Former Trump Adviser Roger Stone Says He Hopes QAnon Source is 'Real'

Roger Stone, former campaign adviser to President Donald Trump, said in a June interview that he hopes information from the right-wing conspiracy theory QAnon helps Trump win the 2020 presidential election.

QAnon, which began on the internet forum 4Chan, is a massive conspiracy theory that claim Democrats and members of an underground movement known as the Deep State are working to undermine Trump's presidency. QAnon is believed to have grown out of Pizzagate, a debunked conspiracy theory that alleged that former Democratic presidential candidate Hillary Clinton was involved in a ring of Satan-worshipping pedophiles based at a Washington, D.C. pizzeria.

In 2019, the Federal Bureau of Investigation classified QAnon as a domestic terror threat, alleging the "fringe political conspiracy theories" advocated by the group could inspire some to engage in criminal or violent activity.

Stone was interviewed by the In the Matrixxx hosted by QAnon proponent Jeffrey Pederson. Stone said he hoped Q, the anonymous source for alleged political information that QAnon takes its name from, actually existed.

"I do a lot of interviews and I meet with a lot of patriot groups and I always get the question, 'Mr. Stone, is Q real?'" Stone said. 'And I always say, 'I don't know, but let me tell you this: I certainly hope Q is real and there a number of indications that the information that is being disseminated has been of enormous value in this fight for freedom.'"

Stone also referred to individuals affiliated with QAnon as "great patriots," expressing the belief that "if we hang together, we can save this country."

Newsweek reached out to Stone for comment.

roger stone
Roger Stone, former adviser to President Donald Trump, said he hopes that information from the right-wing conspiracy group is accurate. Drew Angerer/Getty

In 2019, Stone was found guilty of witness tampering, obstructing a congressional investigation and lying to the U.S. government in connection with alleged Russian meddling in the 2016 election. After prosecutors recommended a maximum sentence of ten years for Stone, Trump tweeted that Stone was in "a horrible and very unfair situation." The Department of Justice stepped in and said they would recommend a lighter sentence for Stone, causing four DOJ prosecutors to remove themselves from Stone's case.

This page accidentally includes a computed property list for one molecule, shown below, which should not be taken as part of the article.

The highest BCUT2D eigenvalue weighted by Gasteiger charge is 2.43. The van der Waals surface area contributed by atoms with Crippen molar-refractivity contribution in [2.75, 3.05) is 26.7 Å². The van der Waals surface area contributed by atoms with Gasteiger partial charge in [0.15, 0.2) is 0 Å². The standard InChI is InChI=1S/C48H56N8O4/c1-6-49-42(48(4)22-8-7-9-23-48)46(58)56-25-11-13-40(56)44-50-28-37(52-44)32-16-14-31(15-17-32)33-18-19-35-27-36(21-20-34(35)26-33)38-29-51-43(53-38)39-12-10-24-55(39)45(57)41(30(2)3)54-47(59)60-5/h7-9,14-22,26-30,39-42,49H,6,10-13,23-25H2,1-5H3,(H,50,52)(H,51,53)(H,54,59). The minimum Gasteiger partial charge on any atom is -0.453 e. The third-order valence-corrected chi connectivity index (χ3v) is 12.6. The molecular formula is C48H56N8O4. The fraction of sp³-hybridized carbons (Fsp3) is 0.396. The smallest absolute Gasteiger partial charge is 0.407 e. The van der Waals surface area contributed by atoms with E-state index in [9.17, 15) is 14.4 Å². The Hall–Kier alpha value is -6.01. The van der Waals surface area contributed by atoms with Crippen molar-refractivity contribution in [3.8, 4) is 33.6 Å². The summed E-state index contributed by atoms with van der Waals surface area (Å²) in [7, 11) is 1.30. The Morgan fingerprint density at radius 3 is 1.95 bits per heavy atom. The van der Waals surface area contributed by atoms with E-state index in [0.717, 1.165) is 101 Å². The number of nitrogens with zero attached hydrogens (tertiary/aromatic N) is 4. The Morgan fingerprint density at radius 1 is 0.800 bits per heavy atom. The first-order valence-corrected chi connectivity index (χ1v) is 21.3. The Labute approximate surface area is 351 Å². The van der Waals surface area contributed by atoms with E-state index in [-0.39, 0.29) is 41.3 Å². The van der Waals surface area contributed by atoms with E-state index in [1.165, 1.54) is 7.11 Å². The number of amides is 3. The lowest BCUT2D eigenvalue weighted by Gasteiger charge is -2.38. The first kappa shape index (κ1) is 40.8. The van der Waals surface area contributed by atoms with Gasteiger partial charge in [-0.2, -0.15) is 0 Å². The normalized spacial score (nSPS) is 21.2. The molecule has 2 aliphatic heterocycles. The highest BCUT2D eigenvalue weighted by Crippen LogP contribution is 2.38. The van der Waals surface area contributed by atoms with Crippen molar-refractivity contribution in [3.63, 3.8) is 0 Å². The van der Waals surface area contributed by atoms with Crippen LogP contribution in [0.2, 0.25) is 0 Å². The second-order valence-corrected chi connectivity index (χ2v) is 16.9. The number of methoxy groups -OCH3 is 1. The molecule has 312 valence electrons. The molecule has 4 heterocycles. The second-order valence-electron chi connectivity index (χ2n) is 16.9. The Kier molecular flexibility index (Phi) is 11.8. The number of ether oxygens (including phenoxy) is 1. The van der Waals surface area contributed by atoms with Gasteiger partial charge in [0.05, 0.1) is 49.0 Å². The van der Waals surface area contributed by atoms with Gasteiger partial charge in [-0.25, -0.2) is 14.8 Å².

After winning the nomination in May, Oregon Republican Senate nominee Jo Rae Perkins thanked members of the QAnon group for their support in a now-deleted video.

"I stand with President Trump," Perkins said in the May video. "I stand with Q and the team. Thank you, anons. Thank you, patriots. Together, we can save our republic."

Perkins' campaign attempted to walk back the comments in a prepared May statement. "I was not endorsing QAnon," the campaign wrote as Perkins, "but rather stating that I appreciate the fact that there is still free speech in this country that allows for voices—including whistleblowers from both sides of the aisle—that may, or may not, bring to light issues Americans need to be aware of." The following day, Perkins herself denied the statement, posting that she was "literally in tears" when she saw it.

Perkins had previously expressed her opinion on QAnon in a January interview, saying that Q was most likely a group of military intelligence agents that had been "watching what's been going on with our country for decades and they are partnered with President Trump to stop the corruption and to save our republic."